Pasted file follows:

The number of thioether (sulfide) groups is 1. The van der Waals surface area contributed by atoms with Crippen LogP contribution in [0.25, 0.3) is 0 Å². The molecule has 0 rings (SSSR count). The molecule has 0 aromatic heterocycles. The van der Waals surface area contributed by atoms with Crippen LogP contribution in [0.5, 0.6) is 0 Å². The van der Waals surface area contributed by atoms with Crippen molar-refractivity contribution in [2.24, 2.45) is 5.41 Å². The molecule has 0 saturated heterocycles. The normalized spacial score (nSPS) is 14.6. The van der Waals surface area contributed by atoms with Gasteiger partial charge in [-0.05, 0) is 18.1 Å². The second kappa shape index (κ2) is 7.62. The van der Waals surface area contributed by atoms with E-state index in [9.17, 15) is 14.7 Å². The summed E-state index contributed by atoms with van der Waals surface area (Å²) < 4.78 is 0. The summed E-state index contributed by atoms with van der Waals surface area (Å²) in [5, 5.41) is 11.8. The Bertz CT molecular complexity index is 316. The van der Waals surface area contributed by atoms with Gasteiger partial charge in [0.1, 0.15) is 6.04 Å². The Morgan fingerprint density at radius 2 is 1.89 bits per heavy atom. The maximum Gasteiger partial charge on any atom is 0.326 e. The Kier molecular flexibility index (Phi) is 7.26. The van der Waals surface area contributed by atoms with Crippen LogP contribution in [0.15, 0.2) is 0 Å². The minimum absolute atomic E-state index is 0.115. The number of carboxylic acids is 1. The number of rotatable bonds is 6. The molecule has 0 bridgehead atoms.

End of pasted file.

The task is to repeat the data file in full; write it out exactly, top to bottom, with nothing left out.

The number of thioether (sulfide) groups is 1. The van der Waals surface area contributed by atoms with Crippen LogP contribution in [0.25, 0.3) is 0 Å². The molecule has 0 rings (SSSR count). The molecule has 0 aromatic heterocycles. The van der Waals surface area contributed by atoms with Crippen LogP contribution in [0.5, 0.6) is 0 Å². The van der Waals surface area contributed by atoms with Crippen molar-refractivity contribution in [2.24, 2.45) is 5.41 Å². The molecule has 0 saturated heterocycles. The normalized spacial score (nSPS) is 14.6. The van der Waals surface area contributed by atoms with Gasteiger partial charge in [-0.05, 0) is 18.1 Å². The second kappa shape index (κ2) is 7.62. The van der Waals surface area contributed by atoms with E-state index in [9.17, 15) is 14.7 Å². The summed E-state index contributed by atoms with van der Waals surface area (Å²) < 4.78 is 0. The summed E-state index contributed by atoms with van der Waals surface area (Å²) in [5, 5.41) is 11.8. The Bertz CT molecular complexity index is 316. The van der Waals surface area contributed by atoms with Gasteiger partial charge in [0.1, 0.15) is 6.04 Å². The Morgan fingerprint density at radius 2 is 1.89 bits per heavy atom. The maximum Gasteiger partial charge on any atom is 0.326 e. The Kier molecular flexibility index (Phi) is 7.26. The van der Waals surface area contributed by atoms with Crippen LogP contribution in [0.15, 0.2) is 0 Å². The minimum absolute atomic E-state index is 0.115. The number of carboxylic acids is 1. The number of rotatable bonds is 6. The molecule has 0 bridgehead atoms.